Interesting review in the Shepherd Express most recent issue. Jeff Beutner reviews INdustri CafÃ©, which besides its twee spelling indulges in a surfeit of locally produced ingredients. In this early paragraph Beutner describes some of the local favorites for the cannibals amongst us:
The menu at INdustri CafÃ© is interesting and thoughtful. In a nod to Milwaukee, there is a liverwurst sandwich and an appetizer of kabobs made with kielbasa and white cheddar cheese. The liverwurst and sausage are made from local artisans.
INdustri CafÃ© Highlights Local Ingredients
Pawn was fortunate enough to have visited INdustri on their opening night, along with buddy T, and thoroughly enjoyed the free appetizers. One wonders how many artisans perished for that snack.
I was just walking back to the office from lunch when I saw some college age kids getting microphones and such hooked up, ahead of me on the corner.Â As I approached the intersection a young man with a microphone reached it out towards me, his colleague holding up a small video camera.
“Excuse me sir, could you spare a moment for an interview?”
“About what?” I inquired.
“Ephemeral.Â It’s for a class.”
“Sure.” I said.
There was a brief pause as the young man with the microphone looked at me expectantly.Â A young woman in a yellow and orange striped shirt looked on, equally expectantly.Â The man with the microphone had an oddly shaped head, quite asymmetrical.
“Do you know what it means?” he finally asked.
Of course I know what ephemeral means.Â Right? For a moment my mind raced.Â I do know what it means, don’t I? Or is it one of those words I only think I know, something I have always only defined by context?Â This brief moment of confusion was put down when I confidently said, “Fleeting, not permanent.”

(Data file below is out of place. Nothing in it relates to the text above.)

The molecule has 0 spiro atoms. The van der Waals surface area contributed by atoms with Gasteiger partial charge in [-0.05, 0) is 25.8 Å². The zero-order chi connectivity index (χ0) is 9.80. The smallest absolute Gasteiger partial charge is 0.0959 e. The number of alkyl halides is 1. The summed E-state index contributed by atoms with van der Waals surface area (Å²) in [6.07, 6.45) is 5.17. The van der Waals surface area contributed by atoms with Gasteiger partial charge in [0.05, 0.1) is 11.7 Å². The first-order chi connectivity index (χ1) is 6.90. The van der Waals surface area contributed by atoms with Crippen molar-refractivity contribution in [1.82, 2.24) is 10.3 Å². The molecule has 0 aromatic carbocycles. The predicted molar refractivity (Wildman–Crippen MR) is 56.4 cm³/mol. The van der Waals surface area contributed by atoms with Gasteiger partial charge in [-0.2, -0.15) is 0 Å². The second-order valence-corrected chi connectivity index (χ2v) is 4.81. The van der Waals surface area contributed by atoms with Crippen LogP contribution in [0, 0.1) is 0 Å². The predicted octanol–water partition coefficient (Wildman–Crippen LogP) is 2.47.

“Thank you,” said the microphone man, and stepped back.Â I continued on my way, my ephemeral contribution to their student film now complete.
Lunch at the Chinese buffet around the corner, seated next to two men from India and one from Australia.Â They are all co-workers, just getting to know each other.Â One of the Indian men has a much thinker accent and the other one seems to be trying to help him with cultural acclimation.
One thing they have in common, aside from all being Unix geeks to one degree or another, is cricket.Â The bulk of their table chatter was about the superiority of one or another team or captain or manager.
At the end of the meal the waitress brings fortune cookies.Â The more seasoned Indian gentleman helpfully clues the other into the old trick, “When you read your fortune cookie you have to add ‘in bed’ to the end of whatever it says.”
The Aussie pipes up,Â “The Austrailian National Team will best India in their next test match…in bed!”
After a round of chuckles the younger Indian reads his, “You can make that special someone happy with a gift of flowers…in bed.”
They leave, and I read my own fortune, “Your lucky number for this week is the number five…in bed.”
The Collaborator of Bethlehem by Matt Beynon Rees
rating: 4 of 5 stars
I heard an interview with Matt Beynon Rees on NPR the other day and I am intrigued by his Palestinian detective, Omar Yussef. I like to read well written books about places I may never see. The Yacobian Building was a favorite of mine (and a fave film, too). I look forward to getting to this book and the sequels.